The Beagle

Before the beagle, when we were beagleless, we were of the firm belief that it was irresponsible to have a dog and travel. We were never going to do that. Every time we spotted a dog that potentially could have become ours, we’d have the same conversation again and one of us would convince the other it would be something to look forward to when we eventually moved home.

We were in between countries when our firm decision started to get a bit wobbly. Our eldest little traveler had become ridiculously terrified of dogs. The reason I say ridiculously is she was not only scared of small fluffy white dogs but she’d started to include cats, birds, guinea pigs and basically anything of the “pet” variety to her list. It started to get somewhat comical when her fear was then transfered on to the other little travelers. I guess they figured with her age and experience, she knew something they didn’t. On a trip back to Australia,  every visit made to friends and family resulted in a slightly awkward “do you mind putting your dog away” conversation and usually finished with an “oops the dog got out” apocalyptic style event with 4 little travelers running towards me screaming and crying, using my body as a way to get to higher ground.

When we arrived in Houston the decision was made that the only way we were going to get the little travelers over their fears was to get a dog, our own dog. It made sense that an Australian family who has spent a large chunk of their time in airports would feel a certain affection towards a beagle. The decision was made, it had to be a rescue dog, it had to be a beagle, enter the Houston Beagle Rescue Association.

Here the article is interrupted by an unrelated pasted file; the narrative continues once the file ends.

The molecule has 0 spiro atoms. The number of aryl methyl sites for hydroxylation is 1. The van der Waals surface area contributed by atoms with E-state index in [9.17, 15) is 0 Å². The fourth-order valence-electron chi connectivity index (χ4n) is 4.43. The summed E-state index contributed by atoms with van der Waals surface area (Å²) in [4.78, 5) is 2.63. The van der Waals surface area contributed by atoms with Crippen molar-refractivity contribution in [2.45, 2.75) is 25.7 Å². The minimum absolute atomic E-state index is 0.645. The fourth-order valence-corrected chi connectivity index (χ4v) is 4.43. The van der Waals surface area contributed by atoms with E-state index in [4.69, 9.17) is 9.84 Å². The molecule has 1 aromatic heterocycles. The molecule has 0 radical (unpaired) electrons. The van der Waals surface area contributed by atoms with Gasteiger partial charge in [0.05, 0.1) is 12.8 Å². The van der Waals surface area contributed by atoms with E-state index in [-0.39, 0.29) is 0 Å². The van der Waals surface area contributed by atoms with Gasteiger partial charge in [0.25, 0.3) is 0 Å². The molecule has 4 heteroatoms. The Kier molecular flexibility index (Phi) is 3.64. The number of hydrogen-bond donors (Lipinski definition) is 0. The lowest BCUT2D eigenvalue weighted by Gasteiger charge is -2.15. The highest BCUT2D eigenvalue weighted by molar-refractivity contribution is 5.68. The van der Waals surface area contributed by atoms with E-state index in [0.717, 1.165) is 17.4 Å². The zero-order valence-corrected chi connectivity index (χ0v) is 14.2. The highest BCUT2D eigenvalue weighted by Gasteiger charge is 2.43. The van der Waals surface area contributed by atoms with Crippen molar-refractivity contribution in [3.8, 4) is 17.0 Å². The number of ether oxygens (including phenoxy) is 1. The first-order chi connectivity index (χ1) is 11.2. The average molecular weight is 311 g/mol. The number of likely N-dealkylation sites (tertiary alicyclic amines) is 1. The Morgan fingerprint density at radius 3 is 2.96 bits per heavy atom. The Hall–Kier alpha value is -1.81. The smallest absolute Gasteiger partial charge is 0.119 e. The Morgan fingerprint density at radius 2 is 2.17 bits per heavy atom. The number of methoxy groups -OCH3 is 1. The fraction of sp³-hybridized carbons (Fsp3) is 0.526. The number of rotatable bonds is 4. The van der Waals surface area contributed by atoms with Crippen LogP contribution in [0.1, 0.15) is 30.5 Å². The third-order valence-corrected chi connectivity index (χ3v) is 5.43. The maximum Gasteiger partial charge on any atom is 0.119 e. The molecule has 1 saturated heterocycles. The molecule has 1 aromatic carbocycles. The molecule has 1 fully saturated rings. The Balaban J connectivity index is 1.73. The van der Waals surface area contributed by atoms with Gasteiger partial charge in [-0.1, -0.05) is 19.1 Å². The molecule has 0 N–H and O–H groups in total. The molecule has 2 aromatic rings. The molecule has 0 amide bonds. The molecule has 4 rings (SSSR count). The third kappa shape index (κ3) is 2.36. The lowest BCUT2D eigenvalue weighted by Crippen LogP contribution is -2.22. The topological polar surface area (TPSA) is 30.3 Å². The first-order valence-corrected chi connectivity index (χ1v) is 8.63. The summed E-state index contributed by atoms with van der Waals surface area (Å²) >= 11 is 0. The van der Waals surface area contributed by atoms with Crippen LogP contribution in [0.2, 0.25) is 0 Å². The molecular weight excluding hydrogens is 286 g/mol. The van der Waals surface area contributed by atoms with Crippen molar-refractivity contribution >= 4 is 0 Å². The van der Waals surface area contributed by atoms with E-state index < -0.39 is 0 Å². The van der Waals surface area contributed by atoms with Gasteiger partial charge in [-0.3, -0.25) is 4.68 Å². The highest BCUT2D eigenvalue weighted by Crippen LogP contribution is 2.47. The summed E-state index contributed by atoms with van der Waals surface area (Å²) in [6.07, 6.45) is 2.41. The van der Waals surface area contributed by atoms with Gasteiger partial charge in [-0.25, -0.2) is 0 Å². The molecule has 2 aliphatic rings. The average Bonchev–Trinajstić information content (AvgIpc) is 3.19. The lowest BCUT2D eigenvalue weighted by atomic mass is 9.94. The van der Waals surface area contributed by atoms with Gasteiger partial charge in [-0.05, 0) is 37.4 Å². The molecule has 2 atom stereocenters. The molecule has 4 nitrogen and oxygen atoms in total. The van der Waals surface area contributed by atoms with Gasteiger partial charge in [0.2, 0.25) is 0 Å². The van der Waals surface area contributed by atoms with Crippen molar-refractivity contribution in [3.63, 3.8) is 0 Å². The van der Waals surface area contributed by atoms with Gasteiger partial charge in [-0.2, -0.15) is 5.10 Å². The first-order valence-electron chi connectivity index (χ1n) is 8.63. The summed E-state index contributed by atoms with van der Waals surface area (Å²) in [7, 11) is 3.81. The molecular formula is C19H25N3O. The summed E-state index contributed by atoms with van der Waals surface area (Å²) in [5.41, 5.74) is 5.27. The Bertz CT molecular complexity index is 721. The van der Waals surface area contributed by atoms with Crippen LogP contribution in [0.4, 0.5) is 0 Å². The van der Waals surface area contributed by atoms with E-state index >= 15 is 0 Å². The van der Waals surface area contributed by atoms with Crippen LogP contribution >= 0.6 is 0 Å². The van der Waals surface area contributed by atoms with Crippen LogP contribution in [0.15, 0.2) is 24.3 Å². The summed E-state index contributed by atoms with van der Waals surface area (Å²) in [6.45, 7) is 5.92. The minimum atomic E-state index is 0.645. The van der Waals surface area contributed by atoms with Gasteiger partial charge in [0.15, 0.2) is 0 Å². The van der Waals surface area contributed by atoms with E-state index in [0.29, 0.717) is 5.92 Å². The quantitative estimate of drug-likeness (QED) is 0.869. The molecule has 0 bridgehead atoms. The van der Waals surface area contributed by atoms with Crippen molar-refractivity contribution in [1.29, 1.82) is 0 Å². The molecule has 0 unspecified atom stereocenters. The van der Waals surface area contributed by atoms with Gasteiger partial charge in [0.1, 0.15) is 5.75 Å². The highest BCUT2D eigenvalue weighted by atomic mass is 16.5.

After a rigorous screening and interview process (we’re talking 2 house visits and 3 phone interviews) I became determined that the Houston Beagle people were going to give me one of their unwanted beagles. I was like any hopeful adopting parent and was willing to do ANYTHING. We improved fencing and made changes to the backyard, we showed where the beagle could be walked and which vet we would visit, we were determined that the beagle association would see us as fit and responsible parents. They provided an alarmingly long list of the terrible habits of beagles, but like some delusional teenage girl in love with the school football star, I just knew my beagle would be different. I’d change him, he’d be different with me. There were many discussions about which discarded beagle would be the best fit for our family and we ran through what was on offer, there was the escape artist beagle, the neurotic beagle, the incontinent beagle, in my giddy state, they all sounded fabulous.

Eventually they suggested Roxie. Roxie was born in Austin, Texas and we’ll never really know the real story of what happened. We were told Roxie’s parents became too busy with a self run business and a new baby, they decided something had to go. I guess it was easier to find a new home for Roxie than the baby. In hindsight they must have had a really bad baby.

Roxie was 5 years old when they made the drive to Houston and dropped her with the rescue people. I imagine the above story was easier for them to live with. Easier than “Roxie steals our food as it’s making it’s way to our mouths, she eats butter out of the fridge, sheds her hair like a yetti, barks incessantly at anything walking by the house and will wee on our bed if we leave her alone for a length of time she deems unacceptable”. The rescue people tell me that when Roxie’s previous owners deposited her at the front door there were no teary goodbyes, it was more a rushed keep the car running, here she is kind of moment.